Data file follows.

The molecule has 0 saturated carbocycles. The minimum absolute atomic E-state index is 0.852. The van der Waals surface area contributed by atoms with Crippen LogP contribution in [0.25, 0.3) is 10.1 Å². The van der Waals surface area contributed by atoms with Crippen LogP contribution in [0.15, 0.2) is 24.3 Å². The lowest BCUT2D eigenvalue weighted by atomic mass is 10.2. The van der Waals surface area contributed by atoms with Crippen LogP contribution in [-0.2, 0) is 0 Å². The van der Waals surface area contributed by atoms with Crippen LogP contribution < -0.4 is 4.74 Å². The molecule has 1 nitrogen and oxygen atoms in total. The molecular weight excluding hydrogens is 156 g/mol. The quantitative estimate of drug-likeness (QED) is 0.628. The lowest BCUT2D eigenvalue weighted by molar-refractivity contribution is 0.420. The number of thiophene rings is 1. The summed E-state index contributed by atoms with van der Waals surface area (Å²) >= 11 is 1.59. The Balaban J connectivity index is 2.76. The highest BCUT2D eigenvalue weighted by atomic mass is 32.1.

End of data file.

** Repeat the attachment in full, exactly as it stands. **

The molecule has 0 saturated carbocycles. The minimum absolute atomic E-state index is 0.852. The van der Waals surface area contributed by atoms with Crippen LogP contribution in [0.25, 0.3) is 10.1 Å². The van der Waals surface area contributed by atoms with Crippen LogP contribution in [0.15, 0.2) is 24.3 Å². The lowest BCUT2D eigenvalue weighted by atomic mass is 10.2. The van der Waals surface area contributed by atoms with Crippen LogP contribution in [-0.2, 0) is 0 Å². The van der Waals surface area contributed by atoms with Crippen LogP contribution < -0.4 is 4.74 Å². The molecule has 1 nitrogen and oxygen atoms in total. The molecular weight excluding hydrogens is 156 g/mol. The quantitative estimate of drug-likeness (QED) is 0.628. The lowest BCUT2D eigenvalue weighted by molar-refractivity contribution is 0.420. The number of thiophene rings is 1. The summed E-state index contributed by atoms with van der Waals surface area (Å²) >= 11 is 1.59. The Balaban J connectivity index is 2.76. The highest BCUT2D eigenvalue weighted by atomic mass is 32.1.